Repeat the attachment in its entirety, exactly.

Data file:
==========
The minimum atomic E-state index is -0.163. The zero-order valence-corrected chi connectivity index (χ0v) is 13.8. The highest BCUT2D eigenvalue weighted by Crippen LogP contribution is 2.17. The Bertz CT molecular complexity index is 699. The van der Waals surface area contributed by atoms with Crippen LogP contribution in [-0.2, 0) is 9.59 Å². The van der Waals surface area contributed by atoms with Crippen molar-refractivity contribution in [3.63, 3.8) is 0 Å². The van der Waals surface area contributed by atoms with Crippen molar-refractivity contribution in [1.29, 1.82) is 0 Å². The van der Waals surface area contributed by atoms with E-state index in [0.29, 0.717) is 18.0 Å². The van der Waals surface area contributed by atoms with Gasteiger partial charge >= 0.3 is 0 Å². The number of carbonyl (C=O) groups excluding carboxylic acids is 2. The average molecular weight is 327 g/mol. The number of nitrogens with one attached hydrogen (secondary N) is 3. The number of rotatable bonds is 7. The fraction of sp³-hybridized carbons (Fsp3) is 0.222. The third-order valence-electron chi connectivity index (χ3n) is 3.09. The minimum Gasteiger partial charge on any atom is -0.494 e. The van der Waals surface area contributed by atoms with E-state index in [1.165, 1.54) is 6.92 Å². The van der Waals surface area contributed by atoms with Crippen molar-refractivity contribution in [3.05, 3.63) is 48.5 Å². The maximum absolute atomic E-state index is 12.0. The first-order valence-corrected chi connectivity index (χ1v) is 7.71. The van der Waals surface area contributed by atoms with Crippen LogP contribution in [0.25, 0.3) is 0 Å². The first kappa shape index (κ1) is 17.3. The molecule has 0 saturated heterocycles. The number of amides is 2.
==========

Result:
The minimum atomic E-state index is -0.163. The zero-order valence-corrected chi connectivity index (χ0v) is 13.8. The highest BCUT2D eigenvalue weighted by Crippen LogP contribution is 2.17. The Bertz CT molecular complexity index is 699. The van der Waals surface area contributed by atoms with Crippen LogP contribution in [-0.2, 0) is 9.59 Å². The van der Waals surface area contributed by atoms with Crippen molar-refractivity contribution in [3.63, 3.8) is 0 Å². The van der Waals surface area contributed by atoms with Crippen molar-refractivity contribution in [1.29, 1.82) is 0 Å². The van der Waals surface area contributed by atoms with E-state index in [0.29, 0.717) is 18.0 Å². The van der Waals surface area contributed by atoms with Gasteiger partial charge >= 0.3 is 0 Å². The number of carbonyl (C=O) groups excluding carboxylic acids is 2. The average molecular weight is 327 g/mol. The number of nitrogens with one attached hydrogen (secondary N) is 3. The number of rotatable bonds is 7. The fraction of sp³-hybridized carbons (Fsp3) is 0.222. The third-order valence-electron chi connectivity index (χ3n) is 3.09. The minimum Gasteiger partial charge on any atom is -0.494 e. The van der Waals surface area contributed by atoms with E-state index in [1.165, 1.54) is 6.92 Å². The van der Waals surface area contributed by atoms with Crippen molar-refractivity contribution in [3.05, 3.63) is 48.5 Å². The maximum absolute atomic E-state index is 12.0. The first-order valence-corrected chi connectivity index (χ1v) is 7.71. The van der Waals surface area contributed by atoms with Crippen LogP contribution in [0.25, 0.3) is 0 Å². The first kappa shape index (κ1) is 17.3. The molecule has 0 saturated heterocycles. The number of amides is 2.